Approach:

In this experiment, we used our newly designed active marker after confirming a better performance of active maker over passive marker in the condition of high turbidity and day and night environment.

We applied our homing method to attached the vehicle to the docking hole (two square shaped ones) by pushing the vehicle forward with constant thrust.

Condition:

The condition of this 20 times continuously repeated docking experiment is shown in the right side of video. The experiments were conducted in the evening when there was less lighting.

Note:

The currents for each LED of 3D marker’s ball and the brightness of 3D marker is lower that the experiment in video1.


 

 


●Video 4 shows the first sea trial of continuously repeated docking in the Ushimado sea. In this video, the first 5 times docking experiments are shown.


Confirmed:

In this experiment, we confirmed that docking in the sea can be conducted when the condition of turbidity is about 7.7 FTU in day time. We conducted 20 times continuously repeated docking succesfully.

Approach:

In this experiment, we used a passive 3D marker and ROV’s LED. Our proposed RM-GA is based on hue value. We used a circular shaped docking hole with a diameter of 130 mm, and homing method (as in Video1) was not included. Therefore, the vehicle stops visual servoing for a few seconds after docking completion to store experimental data.

Condition:

The condition of this 20 times continuously repeated docking experiment is shown in the right side of video. There was a strong wave during this experiment comparing to other experiments (Video 1, 3-4).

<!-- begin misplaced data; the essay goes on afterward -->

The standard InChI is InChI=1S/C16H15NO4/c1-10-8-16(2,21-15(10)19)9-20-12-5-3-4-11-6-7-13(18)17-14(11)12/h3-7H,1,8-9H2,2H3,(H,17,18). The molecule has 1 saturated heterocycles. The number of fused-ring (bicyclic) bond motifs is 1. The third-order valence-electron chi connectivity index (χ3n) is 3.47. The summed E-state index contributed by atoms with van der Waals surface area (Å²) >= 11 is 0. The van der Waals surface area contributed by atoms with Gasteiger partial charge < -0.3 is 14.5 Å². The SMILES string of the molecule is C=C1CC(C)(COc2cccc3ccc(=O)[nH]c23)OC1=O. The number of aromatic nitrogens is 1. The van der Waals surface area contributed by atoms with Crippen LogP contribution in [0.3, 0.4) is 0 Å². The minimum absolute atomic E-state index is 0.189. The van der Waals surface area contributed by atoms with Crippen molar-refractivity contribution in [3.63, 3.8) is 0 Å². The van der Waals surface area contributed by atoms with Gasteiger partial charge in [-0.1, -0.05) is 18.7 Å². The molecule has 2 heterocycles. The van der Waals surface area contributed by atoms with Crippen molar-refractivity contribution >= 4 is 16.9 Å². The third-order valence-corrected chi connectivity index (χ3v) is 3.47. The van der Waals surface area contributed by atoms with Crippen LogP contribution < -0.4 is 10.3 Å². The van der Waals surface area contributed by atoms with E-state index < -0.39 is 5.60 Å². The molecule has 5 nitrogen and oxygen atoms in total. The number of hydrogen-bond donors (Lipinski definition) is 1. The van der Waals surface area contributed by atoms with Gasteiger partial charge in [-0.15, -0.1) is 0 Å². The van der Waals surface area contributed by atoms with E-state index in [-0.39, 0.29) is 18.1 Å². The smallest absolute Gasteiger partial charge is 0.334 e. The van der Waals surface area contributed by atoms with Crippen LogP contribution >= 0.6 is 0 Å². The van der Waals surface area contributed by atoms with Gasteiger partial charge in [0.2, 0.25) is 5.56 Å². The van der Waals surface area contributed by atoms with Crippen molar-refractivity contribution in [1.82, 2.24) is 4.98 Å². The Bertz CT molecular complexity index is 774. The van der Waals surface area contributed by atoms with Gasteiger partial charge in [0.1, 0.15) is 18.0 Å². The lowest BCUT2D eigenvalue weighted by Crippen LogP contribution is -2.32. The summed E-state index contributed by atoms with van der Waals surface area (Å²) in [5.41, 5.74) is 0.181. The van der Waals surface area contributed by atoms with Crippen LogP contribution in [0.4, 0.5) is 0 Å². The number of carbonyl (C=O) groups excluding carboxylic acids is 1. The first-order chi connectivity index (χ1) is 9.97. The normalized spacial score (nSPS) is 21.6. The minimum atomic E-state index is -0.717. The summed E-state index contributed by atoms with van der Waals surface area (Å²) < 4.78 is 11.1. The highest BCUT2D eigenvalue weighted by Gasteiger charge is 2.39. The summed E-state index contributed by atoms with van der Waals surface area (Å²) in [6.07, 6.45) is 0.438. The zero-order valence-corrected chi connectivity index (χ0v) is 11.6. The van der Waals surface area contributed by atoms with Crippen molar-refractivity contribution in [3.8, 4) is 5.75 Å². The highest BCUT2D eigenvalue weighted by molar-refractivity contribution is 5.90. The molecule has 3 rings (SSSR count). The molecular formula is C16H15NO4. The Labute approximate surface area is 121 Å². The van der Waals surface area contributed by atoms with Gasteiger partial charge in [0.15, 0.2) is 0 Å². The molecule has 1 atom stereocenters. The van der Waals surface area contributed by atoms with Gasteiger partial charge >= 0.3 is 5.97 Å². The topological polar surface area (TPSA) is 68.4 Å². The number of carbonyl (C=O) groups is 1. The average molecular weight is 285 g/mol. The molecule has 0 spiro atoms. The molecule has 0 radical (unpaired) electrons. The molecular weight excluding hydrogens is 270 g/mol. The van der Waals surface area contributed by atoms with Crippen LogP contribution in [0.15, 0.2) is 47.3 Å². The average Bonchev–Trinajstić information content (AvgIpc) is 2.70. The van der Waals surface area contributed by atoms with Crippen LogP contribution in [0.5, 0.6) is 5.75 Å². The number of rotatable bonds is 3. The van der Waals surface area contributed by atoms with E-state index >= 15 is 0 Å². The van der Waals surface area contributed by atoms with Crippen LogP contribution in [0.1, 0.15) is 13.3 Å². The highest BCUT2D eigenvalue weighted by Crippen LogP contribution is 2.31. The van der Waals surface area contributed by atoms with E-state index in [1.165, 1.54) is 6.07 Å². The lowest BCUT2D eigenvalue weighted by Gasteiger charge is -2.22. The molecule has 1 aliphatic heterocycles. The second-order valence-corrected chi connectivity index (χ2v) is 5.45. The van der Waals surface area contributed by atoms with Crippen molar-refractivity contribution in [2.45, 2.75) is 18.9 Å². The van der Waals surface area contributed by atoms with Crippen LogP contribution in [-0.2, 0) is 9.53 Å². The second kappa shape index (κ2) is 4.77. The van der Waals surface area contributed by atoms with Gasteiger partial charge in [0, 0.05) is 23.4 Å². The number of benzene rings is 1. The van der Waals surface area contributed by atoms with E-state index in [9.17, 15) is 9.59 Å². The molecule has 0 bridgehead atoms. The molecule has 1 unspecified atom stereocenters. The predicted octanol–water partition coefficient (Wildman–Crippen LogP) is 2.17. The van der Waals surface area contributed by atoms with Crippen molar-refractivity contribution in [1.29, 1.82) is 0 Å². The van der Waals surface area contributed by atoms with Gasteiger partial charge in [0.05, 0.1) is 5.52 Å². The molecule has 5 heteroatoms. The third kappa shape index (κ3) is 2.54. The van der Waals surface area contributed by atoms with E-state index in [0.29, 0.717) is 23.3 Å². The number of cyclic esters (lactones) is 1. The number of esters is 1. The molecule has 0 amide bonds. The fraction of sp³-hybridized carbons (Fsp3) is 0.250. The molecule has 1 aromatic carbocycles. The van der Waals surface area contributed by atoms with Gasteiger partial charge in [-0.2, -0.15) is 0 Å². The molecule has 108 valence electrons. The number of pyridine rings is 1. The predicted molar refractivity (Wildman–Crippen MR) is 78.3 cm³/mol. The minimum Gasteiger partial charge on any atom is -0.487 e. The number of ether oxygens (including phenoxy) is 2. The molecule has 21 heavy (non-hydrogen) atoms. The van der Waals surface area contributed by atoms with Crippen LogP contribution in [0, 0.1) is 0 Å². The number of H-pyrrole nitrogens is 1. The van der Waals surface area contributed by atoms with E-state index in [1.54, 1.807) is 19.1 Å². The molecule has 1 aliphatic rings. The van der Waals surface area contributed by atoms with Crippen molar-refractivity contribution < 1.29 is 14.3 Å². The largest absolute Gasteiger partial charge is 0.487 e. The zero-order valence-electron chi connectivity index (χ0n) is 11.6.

Note:

There were some problems in storing experiment data. We could store 19 times docking data and the first 7 times left and right camera images.

We installed three underwater cameras in different directions in docking station and ground one camera to check docking performance during experiment and to do offline analysis after experiment. However, there was a problem in recording one of three underwater camera. Therefore, this experiment video includes images from left and right camera, two underwater cameras and ground camera.


 

 


●Video 5 shows the first sea trial of continuously repeated docking in the Uhimado sea. In this video, the first 4 times docking experiments are shown.


Confirmed:

In this experiment, we confirmed that docking in the sea can be conducted when the condition of turbidity is about 6 FTU in day time. We conducted 4 times continuously repeated docking successfully.

Approach:

In this experiment, we used a passive 3D marker and ROV’s LED. Our proposed RM-GA is based on hue value. We used a circular shape docking hole with a diameter of 130 mm, and homing method (as in video 1) was not included. Therefore, the vehicle stops visual servoing for a few seconds after docking completion to store experimental data.